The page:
previous next

SCENE III

Another room in the same.
Enter POMPEY.

Pom.
I am as well acquainted here as I
was in our house of profession: one would
think it were Mistress Overdone's own house,
for here be many of her old customers. First
here's young Master Rash; he's in for a commodity
of brown paper and old ginger, ninescore
and seventeen pounds; of which he
made five marks, ready money: marry, then
ginger was not much in request, for the old
women were all dead. Then is there here one
Master Caper, at the suit of Master Threepile
the mercer, for some four suits of peach-coloured
satin, which now peaches him a
beggar. Then have we here young Dizy, and
young Master Deep-vow, and Master Copperspur,
and Master Starve-lackey the rapier and
dagger man, and young Drop-heir that killed
lusty Pudding, and Master Forthlight the tilter,
and brave Master Shooty the great traveller,
and wild Half-can that stabbed Pots, and,
I think, forty more; all great doers in our
trade, and are now 'for the Lord's sake.'
Enter ABHORSON. (22)

Abhor.
Sirrah, bring Barnardine hither.

Pom.
Master Barnardine! you must rise
and be hanged, Master Barnardine!

Abhor.
What, ho, Barnardine!

Bar.
[Within]
A pox o' your throats!
Who makes that noise there? What are you?

Pom.
Your friends, sir; the hangman.
You must be so good, sir, to rise and be put
to death.

Bar.
[Within]
Away, you rogue, away! I
am sleepy. (32)

Abhor.
Tell him he must awake, and that
quickly too.

Pom.
Pray, Master Barnardine, awake till
you are executed, and sleep afterwards.

Abhor.
Go in to him, and fetch him out.

Pom.
He is coming, sir, he is coming; I
hear his straw rustle.

Abhor.
Is the axe upon the block, sirrah? (40)

Pom.
Very ready, sir.
Enter BARNARDINE.

Bar.
How now, Abhorson? what's the
news with you?

Abhor.
Truly, sir, I would desire you to
clap into your prayers; for, look you, the
warrant's come.

Bar.
You rogue, I have been drinking all
night; I am not fitted for't.

Pom.
O, the better, sir; for he that drinks
all night, and is hanged betimes in the morning,
may sleep the sounder all the next day.

Abhor.
Look, you, sir; here comes your
ghostly father: do we jest now, think you? Enter DUKE disguised as before.

Duke.
Sir, induced by my charity, and
hearing how hasty you are to depart, I am
come to advise you, comfort you and pray
with you.

Bar.
Friar, not I: I have been drinking
hard all night, and I will have more time to
prepare me, or they shall beat out my brains
with billets: I will not consent to die this day,
that's certain. (60)

Duke.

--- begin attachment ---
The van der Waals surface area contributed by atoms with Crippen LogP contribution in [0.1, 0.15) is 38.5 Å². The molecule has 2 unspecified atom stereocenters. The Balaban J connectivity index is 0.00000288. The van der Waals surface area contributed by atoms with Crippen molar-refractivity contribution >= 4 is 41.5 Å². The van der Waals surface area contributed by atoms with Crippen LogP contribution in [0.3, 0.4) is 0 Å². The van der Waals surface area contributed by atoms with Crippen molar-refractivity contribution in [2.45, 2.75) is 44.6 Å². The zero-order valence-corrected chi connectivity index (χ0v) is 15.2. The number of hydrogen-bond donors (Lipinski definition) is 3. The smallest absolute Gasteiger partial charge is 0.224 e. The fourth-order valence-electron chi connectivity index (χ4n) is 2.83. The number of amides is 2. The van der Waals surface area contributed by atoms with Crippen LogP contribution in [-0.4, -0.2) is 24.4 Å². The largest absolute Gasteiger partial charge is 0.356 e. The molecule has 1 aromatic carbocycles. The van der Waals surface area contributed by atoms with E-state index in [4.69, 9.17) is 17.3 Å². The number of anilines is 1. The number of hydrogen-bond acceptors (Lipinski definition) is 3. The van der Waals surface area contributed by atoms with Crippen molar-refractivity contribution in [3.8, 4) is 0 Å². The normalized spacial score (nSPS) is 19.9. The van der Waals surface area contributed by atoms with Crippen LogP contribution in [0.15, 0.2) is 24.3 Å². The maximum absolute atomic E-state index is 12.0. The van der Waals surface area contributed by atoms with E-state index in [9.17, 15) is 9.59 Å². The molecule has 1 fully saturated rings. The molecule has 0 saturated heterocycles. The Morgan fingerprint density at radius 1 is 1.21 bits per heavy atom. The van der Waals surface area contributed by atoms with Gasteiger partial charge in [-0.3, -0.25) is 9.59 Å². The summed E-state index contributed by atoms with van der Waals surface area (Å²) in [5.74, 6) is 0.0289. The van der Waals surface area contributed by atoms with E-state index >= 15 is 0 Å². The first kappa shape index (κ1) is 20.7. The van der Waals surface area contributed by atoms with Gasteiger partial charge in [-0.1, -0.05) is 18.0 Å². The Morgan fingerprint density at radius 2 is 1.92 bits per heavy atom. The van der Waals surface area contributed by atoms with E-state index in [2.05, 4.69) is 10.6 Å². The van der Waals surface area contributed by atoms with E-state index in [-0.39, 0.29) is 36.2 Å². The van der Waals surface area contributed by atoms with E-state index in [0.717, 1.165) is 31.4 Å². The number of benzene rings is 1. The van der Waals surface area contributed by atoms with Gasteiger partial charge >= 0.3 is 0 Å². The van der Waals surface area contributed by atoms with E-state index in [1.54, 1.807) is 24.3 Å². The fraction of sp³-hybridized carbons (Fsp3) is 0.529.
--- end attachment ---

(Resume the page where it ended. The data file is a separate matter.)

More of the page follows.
O, sir, you must: and therefore I beseech you
Look forward on the journey you shall go.

Bar.
I swear I will not die to-day for any
man's persuasion.

Duke.
But hear you.

Bar.
Not a word: if you have anything to
say to me, come to my ward; for thence will
not I to-day.
[Exit.

Duke.
Unfit to live or die: O gravel heart!

After him, fellows; bring him to the block.
[Exeunt Abhorson and Pompey.

Enter PROVOST.
(70)

Prov.
Now, sir, how do you find the prisoner?

Duke.
A creature unprepared, unmeet for death;

And to transport him in the mind he is

Were damnable.

Prov.
Here in the prison, father,

There died this morning of a cruel fever

One Ragozine, a most notorious pirate,

A man of Claudio's years; his beard and head

Just of his colour. What if we do omit

This reprobate till he were well inclined;

And satisfy the deputy with the visage (80)

Of Ragozine, more like to Claudio?

Duke.
O, 'tis an accident that heaven provides!

Dispatch it presently; the hour draws on

Prefix'd by Angelo: see this be done,

And sent according to command; whiles I

Persuade this rude wretch willingly to die.

Prov.
This shall be done, good father, presently.

But Barnardine must die this afternoon:

And how shall we continue Claudio,

To save me from the danger that might come

If he were known alive? (90)

Duke.
Let this be done.

Put them in secret holds, both Barnardine and Claudio:

Ere twice the sun hath made his journal greeting

To the under generation, you shall find

Your safety manifested.

Prov.
I am your free dependant.

Duke.
Quick, dispatch, and send the head to Angelo.
[Exit Provost.


Now will I write letters to Angelo,--

The provost, he shall bear them,--whose contents

Shall witness to him I am near at home,